Forget the seat-back screen and your bring-on-board tablet.
In an in-flight entertainment first, Australian carrier Qantas will soon be making Samsung’s virtual reality headsets, called Gear VR, available to premium passengers on some long-distance flights.
A three-month trial run begins in mid-March, when Qantas plans to make the headsets available to first-class passengers on some of the airline’s A380 flights between Australia and Los Angeles.
Visitors to Qantas first-class lounges in Sydney and Melbourne have headsets to test now.
Someday, Qantas says the VR technology “will transport customers to an immersive virtual world … and showcase the sights and delights of network destinations, new Qantas products and the latest in-flight blockbuster movies.”
But for now, Qantas is just giving passengers a virtual reality sampler of short features, or “vignettes,” filmed in Australia and produced by Palo Alto-based technology company Jaunt. The playlist that allows headset-wearers to watch a Qantas airplane take off and land and visit the top of the Sydney Harbor Bridge, a Qantas airport lounge and Kakadu, Australia’s largest national park.
“Travel and VR make a natural pair,” said Jaunt CEO Jens Christensen. “We’ve gone from no in-flight entertainment, to one drop-down screen, then screens in the seats, and now personal screens,” said Christensen.
“VR is the next step on the evolutionary scale,” he added. “Instead of a limited-size screen, a passenger is transported to a new location.”
That’s appealing if the technology is someday used to “virtually transport economy-class passengers in ultra-tight seating … to other more spacious ‘realities’ outside of the metal tube,” said Mary Kirby, founder of the Runway Girl Network. But widespread adoption by airlines “appears unlikely now” due in part to the high costs associated with the headsets and their handling, she added.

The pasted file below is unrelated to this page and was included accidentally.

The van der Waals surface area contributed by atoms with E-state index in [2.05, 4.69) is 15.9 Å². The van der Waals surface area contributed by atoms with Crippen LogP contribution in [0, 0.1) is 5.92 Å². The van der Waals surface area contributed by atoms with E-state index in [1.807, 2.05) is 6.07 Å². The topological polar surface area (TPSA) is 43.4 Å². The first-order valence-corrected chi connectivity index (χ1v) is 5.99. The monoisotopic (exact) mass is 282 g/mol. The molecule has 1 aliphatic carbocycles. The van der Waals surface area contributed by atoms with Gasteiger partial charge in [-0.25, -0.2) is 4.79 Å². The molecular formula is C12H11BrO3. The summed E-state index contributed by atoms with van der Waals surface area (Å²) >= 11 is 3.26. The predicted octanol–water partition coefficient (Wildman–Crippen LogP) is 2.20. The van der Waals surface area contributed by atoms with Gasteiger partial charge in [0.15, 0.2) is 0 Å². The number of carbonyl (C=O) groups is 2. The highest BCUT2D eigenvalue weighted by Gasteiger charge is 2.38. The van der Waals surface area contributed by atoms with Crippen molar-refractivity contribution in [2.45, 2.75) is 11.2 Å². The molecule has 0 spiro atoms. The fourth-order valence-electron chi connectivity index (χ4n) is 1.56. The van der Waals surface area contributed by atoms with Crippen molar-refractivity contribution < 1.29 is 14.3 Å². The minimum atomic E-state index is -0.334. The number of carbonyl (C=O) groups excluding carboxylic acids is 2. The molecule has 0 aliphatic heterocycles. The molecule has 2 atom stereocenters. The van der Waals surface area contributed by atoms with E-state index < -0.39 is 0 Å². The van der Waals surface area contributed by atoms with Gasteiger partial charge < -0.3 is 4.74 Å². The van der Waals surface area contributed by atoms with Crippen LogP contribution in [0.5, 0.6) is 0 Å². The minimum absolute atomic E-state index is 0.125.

Another concern: making passengers sick. For some people find virtual reality experiences can sometimes trigger vertigo, nausea or worse.
“I think putting any device that simulates motion into something that is already moving will guarantee those air sickness bags won’t just be used for scribbling notes,” said Frank Catalano, a tech industry consultant and a columnist at GeekWire.
The stationary filming techniques used in the Qantas VR vignettes should help, said Jaunt’s Christensen, “When you’re in our environments, you’re stable. We found that eliminates the nausea.”
But what if the virtual reality experience is too good? Will travelers no longer need to actually go to the places they’ve “visited” during their flights?
“We think by transporting our customers to the immersive virtual worlds of destinations that [they] have never seen, the VR Gear will actually inspire our customers to travel more,” said Olivia Wirth, a Qantas executive for marketing and corporate affairs.
Catalano, a frequent traveler, agreed. “You simply can’t replicate the smells, the tastes, the serendipitous discoveries, the off-handed casual conversations with locals, the immersion into a new and different culture,” he said. “All virtual reality can do is stimulate the appetite for the real thing.”
(My story about virtual reality testing Qantas first appeared on CNBC in a slightly different format.)